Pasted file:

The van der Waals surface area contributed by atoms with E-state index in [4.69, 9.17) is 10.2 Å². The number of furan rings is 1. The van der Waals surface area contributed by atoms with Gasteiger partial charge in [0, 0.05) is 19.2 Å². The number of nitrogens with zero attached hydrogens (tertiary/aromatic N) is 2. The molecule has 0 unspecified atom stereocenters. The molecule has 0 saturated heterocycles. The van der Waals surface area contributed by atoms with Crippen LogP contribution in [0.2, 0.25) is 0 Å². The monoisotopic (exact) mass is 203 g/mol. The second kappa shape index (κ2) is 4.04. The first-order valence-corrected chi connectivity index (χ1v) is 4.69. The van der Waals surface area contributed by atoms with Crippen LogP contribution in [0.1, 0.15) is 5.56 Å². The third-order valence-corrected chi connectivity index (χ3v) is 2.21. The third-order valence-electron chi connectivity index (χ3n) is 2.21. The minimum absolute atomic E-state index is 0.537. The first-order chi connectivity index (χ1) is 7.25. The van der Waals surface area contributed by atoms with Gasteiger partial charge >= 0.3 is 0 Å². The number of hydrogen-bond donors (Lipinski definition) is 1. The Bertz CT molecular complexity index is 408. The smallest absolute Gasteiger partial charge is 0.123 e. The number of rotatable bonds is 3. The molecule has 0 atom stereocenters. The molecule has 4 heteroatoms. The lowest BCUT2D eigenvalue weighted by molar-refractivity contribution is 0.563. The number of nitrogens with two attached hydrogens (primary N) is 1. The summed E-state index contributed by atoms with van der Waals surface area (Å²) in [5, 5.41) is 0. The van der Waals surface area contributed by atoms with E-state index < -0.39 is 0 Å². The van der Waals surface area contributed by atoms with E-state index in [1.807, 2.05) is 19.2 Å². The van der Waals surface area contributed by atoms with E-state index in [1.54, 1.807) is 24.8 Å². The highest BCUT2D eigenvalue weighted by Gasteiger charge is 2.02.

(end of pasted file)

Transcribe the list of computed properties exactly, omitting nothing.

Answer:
The van der Waals surface area contributed by atoms with E-state index in [4.69, 9.17) is 10.2 Å². The number of furan rings is 1. The van der Waals surface area contributed by atoms with Gasteiger partial charge in [0, 0.05) is 19.2 Å². The number of nitrogens with zero attached hydrogens (tertiary/aromatic N) is 2. The molecule has 0 unspecified atom stereocenters. The molecule has 0 saturated heterocycles. The van der Waals surface area contributed by atoms with Crippen LogP contribution in [0.2, 0.25) is 0 Å². The monoisotopic (exact) mass is 203 g/mol. The second kappa shape index (κ2) is 4.04. The first-order valence-corrected chi connectivity index (χ1v) is 4.69. The van der Waals surface area contributed by atoms with Crippen LogP contribution in [0.1, 0.15) is 5.56 Å². The third-order valence-corrected chi connectivity index (χ3v) is 2.21. The third-order valence-electron chi connectivity index (χ3n) is 2.21. The minimum absolute atomic E-state index is 0.537. The first-order chi connectivity index (χ1) is 7.25. The van der Waals surface area contributed by atoms with Gasteiger partial charge >= 0.3 is 0 Å². The number of hydrogen-bond donors (Lipinski definition) is 1. The Bertz CT molecular complexity index is 408. The smallest absolute Gasteiger partial charge is 0.123 e. The number of rotatable bonds is 3. The molecule has 0 atom stereocenters. The molecule has 4 heteroatoms. The lowest BCUT2D eigenvalue weighted by molar-refractivity contribution is 0.563. The number of nitrogens with two attached hydrogens (primary N) is 1. The summed E-state index contributed by atoms with van der Waals surface area (Å²) in [5, 5.41) is 0. The van der Waals surface area contributed by atoms with E-state index < -0.39 is 0 Å². The van der Waals surface area contributed by atoms with E-state index in [1.807, 2.05) is 19.2 Å². The van der Waals surface area contributed by atoms with E-state index in [1.54, 1.807) is 24.8 Å². The highest BCUT2D eigenvalue weighted by Gasteiger charge is 2.02.